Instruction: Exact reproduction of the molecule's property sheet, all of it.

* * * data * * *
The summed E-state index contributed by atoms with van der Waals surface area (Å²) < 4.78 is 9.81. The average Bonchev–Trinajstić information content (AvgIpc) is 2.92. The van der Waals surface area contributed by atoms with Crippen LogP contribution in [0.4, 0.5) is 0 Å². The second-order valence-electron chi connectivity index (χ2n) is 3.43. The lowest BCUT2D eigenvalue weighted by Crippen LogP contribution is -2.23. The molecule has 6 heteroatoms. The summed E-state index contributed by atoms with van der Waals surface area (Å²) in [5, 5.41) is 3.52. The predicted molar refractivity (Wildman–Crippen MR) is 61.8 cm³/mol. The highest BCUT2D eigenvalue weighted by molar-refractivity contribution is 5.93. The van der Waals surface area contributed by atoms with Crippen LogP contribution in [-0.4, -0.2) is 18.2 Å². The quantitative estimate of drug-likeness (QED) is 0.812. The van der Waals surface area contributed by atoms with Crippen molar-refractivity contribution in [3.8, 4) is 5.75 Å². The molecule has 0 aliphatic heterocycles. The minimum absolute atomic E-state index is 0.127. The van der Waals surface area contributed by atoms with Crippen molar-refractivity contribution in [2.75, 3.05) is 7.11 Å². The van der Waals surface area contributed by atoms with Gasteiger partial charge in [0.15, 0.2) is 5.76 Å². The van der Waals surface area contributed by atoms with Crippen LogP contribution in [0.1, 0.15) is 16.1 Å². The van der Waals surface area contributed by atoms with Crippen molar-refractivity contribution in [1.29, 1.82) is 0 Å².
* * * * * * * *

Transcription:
The summed E-state index contributed by atoms with van der Waals surface area (Å²) < 4.78 is 9.81. The average Bonchev–Trinajstić information content (AvgIpc) is 2.92. The van der Waals surface area contributed by atoms with Crippen LogP contribution in [0.4, 0.5) is 0 Å². The second-order valence-electron chi connectivity index (χ2n) is 3.43. The lowest BCUT2D eigenvalue weighted by Crippen LogP contribution is -2.23. The molecule has 6 heteroatoms. The summed E-state index contributed by atoms with van der Waals surface area (Å²) in [5, 5.41) is 3.52. The predicted molar refractivity (Wildman–Crippen MR) is 61.8 cm³/mol. The highest BCUT2D eigenvalue weighted by molar-refractivity contribution is 5.93. The van der Waals surface area contributed by atoms with Crippen LogP contribution in [-0.4, -0.2) is 18.2 Å². The quantitative estimate of drug-likeness (QED) is 0.812. The van der Waals surface area contributed by atoms with Crippen molar-refractivity contribution in [3.8, 4) is 5.75 Å². The molecule has 0 aliphatic heterocycles. The minimum absolute atomic E-state index is 0.127. The van der Waals surface area contributed by atoms with Crippen molar-refractivity contribution in [2.75, 3.05) is 7.11 Å². The van der Waals surface area contributed by atoms with Gasteiger partial charge in [0.15, 0.2) is 5.76 Å². The van der Waals surface area contributed by atoms with Crippen LogP contribution in [0.1, 0.15) is 16.1 Å². The van der Waals surface area contributed by atoms with Crippen molar-refractivity contribution in [1.29, 1.82) is 0 Å².